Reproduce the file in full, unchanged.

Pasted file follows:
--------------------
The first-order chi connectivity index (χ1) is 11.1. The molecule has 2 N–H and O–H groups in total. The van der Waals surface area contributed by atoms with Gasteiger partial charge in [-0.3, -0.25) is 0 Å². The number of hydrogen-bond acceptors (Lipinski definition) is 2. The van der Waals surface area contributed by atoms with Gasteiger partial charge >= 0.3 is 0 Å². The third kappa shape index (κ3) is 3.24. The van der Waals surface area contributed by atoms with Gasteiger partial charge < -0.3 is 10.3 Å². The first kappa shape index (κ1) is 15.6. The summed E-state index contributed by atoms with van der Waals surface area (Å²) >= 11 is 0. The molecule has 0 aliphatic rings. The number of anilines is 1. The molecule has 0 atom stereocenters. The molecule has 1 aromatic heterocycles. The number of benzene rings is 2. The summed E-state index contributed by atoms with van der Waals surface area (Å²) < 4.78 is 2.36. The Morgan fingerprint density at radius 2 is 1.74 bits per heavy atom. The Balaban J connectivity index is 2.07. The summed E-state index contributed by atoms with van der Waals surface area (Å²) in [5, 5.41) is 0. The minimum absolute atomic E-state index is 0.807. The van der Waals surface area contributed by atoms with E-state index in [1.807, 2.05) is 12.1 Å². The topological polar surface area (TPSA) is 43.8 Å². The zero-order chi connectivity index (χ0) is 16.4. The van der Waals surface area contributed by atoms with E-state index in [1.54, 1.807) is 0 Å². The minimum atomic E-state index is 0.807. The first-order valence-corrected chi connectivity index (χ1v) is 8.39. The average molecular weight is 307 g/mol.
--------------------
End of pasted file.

The first-order chi connectivity index (χ1) is 11.1. The molecule has 2 N–H and O–H groups in total. The van der Waals surface area contributed by atoms with Gasteiger partial charge in [-0.3, -0.25) is 0 Å². The number of hydrogen-bond acceptors (Lipinski definition) is 2. The van der Waals surface area contributed by atoms with Gasteiger partial charge >= 0.3 is 0 Å². The third kappa shape index (κ3) is 3.24. The van der Waals surface area contributed by atoms with Gasteiger partial charge < -0.3 is 10.3 Å². The first kappa shape index (κ1) is 15.6. The summed E-state index contributed by atoms with van der Waals surface area (Å²) >= 11 is 0. The molecule has 0 aliphatic rings. The number of anilines is 1. The molecule has 0 atom stereocenters. The molecule has 1 aromatic heterocycles. The number of benzene rings is 2. The summed E-state index contributed by atoms with van der Waals surface area (Å²) < 4.78 is 2.36. The Morgan fingerprint density at radius 2 is 1.74 bits per heavy atom. The Balaban J connectivity index is 2.07. The summed E-state index contributed by atoms with van der Waals surface area (Å²) in [5, 5.41) is 0. The minimum absolute atomic E-state index is 0.807. The van der Waals surface area contributed by atoms with E-state index in [1.807, 2.05) is 12.1 Å². The topological polar surface area (TPSA) is 43.8 Å². The zero-order chi connectivity index (χ0) is 16.4. The van der Waals surface area contributed by atoms with E-state index in [1.54, 1.807) is 0 Å². The minimum atomic E-state index is 0.807. The first-order valence-corrected chi connectivity index (χ1v) is 8.39. The average molecular weight is 307 g/mol.